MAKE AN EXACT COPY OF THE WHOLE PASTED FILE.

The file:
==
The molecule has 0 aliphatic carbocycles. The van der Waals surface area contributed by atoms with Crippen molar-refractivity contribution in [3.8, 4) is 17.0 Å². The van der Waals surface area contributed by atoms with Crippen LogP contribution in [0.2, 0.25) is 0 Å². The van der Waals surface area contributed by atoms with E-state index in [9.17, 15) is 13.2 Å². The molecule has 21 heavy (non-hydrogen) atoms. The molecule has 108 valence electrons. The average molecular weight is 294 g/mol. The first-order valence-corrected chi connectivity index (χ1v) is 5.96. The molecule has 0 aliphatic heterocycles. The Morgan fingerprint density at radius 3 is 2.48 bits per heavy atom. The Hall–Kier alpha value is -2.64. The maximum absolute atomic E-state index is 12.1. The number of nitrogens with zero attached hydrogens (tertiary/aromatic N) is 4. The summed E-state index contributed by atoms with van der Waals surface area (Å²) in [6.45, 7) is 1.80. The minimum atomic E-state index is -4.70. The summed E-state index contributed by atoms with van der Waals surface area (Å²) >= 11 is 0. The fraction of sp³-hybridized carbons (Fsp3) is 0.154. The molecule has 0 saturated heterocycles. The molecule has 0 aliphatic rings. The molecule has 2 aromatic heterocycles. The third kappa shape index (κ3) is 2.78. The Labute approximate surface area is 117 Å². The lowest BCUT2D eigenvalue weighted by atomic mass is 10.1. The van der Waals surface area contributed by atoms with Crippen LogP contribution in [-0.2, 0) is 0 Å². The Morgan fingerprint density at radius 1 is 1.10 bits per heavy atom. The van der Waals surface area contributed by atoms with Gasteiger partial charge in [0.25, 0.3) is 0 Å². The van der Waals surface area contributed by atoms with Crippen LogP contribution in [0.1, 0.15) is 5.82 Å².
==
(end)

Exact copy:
The molecule has 0 aliphatic carbocycles. The van der Waals surface area contributed by atoms with Crippen molar-refractivity contribution in [3.8, 4) is 17.0 Å². The van der Waals surface area contributed by atoms with Crippen LogP contribution in [0.2, 0.25) is 0 Å². The van der Waals surface area contributed by atoms with E-state index in [9.17, 15) is 13.2 Å². The molecule has 21 heavy (non-hydrogen) atoms. The molecule has 108 valence electrons. The average molecular weight is 294 g/mol. The first-order valence-corrected chi connectivity index (χ1v) is 5.96. The molecule has 0 aliphatic heterocycles. The Morgan fingerprint density at radius 3 is 2.48 bits per heavy atom. The Hall–Kier alpha value is -2.64. The maximum absolute atomic E-state index is 12.1. The number of nitrogens with zero attached hydrogens (tertiary/aromatic N) is 4. The summed E-state index contributed by atoms with van der Waals surface area (Å²) in [6.45, 7) is 1.80. The minimum atomic E-state index is -4.70. The summed E-state index contributed by atoms with van der Waals surface area (Å²) >= 11 is 0. The fraction of sp³-hybridized carbons (Fsp3) is 0.154. The molecule has 0 saturated heterocycles. The molecule has 0 aliphatic rings. The molecule has 2 aromatic heterocycles. The third kappa shape index (κ3) is 2.78. The Labute approximate surface area is 117 Å². The lowest BCUT2D eigenvalue weighted by atomic mass is 10.1. The van der Waals surface area contributed by atoms with Crippen LogP contribution in [-0.2, 0) is 0 Å². The Morgan fingerprint density at radius 1 is 1.10 bits per heavy atom. The van der Waals surface area contributed by atoms with Gasteiger partial charge in [0.25, 0.3) is 0 Å². The van der Waals surface area contributed by atoms with Crippen LogP contribution in [0.1, 0.15) is 5.82 Å².